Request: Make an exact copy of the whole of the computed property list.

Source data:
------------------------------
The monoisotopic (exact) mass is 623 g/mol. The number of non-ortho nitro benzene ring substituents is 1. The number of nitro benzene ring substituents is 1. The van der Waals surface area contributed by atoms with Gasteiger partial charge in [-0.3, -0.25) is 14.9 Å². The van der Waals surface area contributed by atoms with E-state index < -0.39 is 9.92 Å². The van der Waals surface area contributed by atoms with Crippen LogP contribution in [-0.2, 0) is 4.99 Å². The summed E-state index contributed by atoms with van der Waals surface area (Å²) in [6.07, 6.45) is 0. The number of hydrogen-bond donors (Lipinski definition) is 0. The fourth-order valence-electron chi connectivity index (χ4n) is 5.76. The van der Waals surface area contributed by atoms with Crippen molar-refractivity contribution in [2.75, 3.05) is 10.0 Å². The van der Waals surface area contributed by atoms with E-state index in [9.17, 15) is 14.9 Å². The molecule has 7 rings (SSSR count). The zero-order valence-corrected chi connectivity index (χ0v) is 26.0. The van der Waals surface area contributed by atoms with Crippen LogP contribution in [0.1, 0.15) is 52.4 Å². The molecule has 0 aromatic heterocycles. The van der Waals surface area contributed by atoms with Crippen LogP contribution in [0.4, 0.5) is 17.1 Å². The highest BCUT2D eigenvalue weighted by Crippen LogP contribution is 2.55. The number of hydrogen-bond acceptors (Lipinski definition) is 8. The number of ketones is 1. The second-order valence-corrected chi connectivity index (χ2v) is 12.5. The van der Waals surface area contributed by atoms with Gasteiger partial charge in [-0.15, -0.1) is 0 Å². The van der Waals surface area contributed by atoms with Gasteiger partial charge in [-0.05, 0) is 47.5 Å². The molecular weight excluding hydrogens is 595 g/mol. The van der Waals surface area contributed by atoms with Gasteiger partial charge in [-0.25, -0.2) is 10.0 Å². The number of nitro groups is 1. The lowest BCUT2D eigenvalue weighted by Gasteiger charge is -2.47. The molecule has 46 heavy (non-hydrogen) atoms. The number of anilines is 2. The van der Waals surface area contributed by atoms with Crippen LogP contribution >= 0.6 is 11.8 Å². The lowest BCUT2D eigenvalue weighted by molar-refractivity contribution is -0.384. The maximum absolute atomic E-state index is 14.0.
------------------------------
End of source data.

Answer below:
The monoisotopic (exact) mass is 623 g/mol. The number of non-ortho nitro benzene ring substituents is 1. The number of nitro benzene ring substituents is 1. The van der Waals surface area contributed by atoms with Gasteiger partial charge in [-0.3, -0.25) is 14.9 Å². The van der Waals surface area contributed by atoms with E-state index < -0.39 is 9.92 Å². The van der Waals surface area contributed by atoms with Crippen LogP contribution in [-0.2, 0) is 4.99 Å². The summed E-state index contributed by atoms with van der Waals surface area (Å²) in [6.07, 6.45) is 0. The number of hydrogen-bond donors (Lipinski definition) is 0. The fourth-order valence-electron chi connectivity index (χ4n) is 5.76. The van der Waals surface area contributed by atoms with Crippen molar-refractivity contribution in [2.75, 3.05) is 10.0 Å². The van der Waals surface area contributed by atoms with E-state index in [9.17, 15) is 14.9 Å². The molecule has 7 rings (SSSR count). The zero-order valence-corrected chi connectivity index (χ0v) is 26.0. The van der Waals surface area contributed by atoms with Crippen LogP contribution in [0.1, 0.15) is 52.4 Å². The molecule has 0 aromatic heterocycles. The van der Waals surface area contributed by atoms with Crippen LogP contribution in [0.4, 0.5) is 17.1 Å². The highest BCUT2D eigenvalue weighted by Crippen LogP contribution is 2.55. The number of hydrogen-bond acceptors (Lipinski definition) is 8. The number of ketones is 1. The second-order valence-corrected chi connectivity index (χ2v) is 12.5. The van der Waals surface area contributed by atoms with Gasteiger partial charge in [-0.15, -0.1) is 0 Å². The van der Waals surface area contributed by atoms with Gasteiger partial charge in [-0.05, 0) is 47.5 Å². The molecular weight excluding hydrogens is 595 g/mol. The van der Waals surface area contributed by atoms with Gasteiger partial charge in [-0.25, -0.2) is 10.0 Å². The number of nitro groups is 1. The lowest BCUT2D eigenvalue weighted by Gasteiger charge is -2.47. The molecule has 46 heavy (non-hydrogen) atoms. The number of anilines is 2. The van der Waals surface area contributed by atoms with Crippen LogP contribution >= 0.6 is 11.8 Å². The lowest BCUT2D eigenvalue weighted by molar-refractivity contribution is -0.384. The maximum absolute atomic E-state index is 14.0.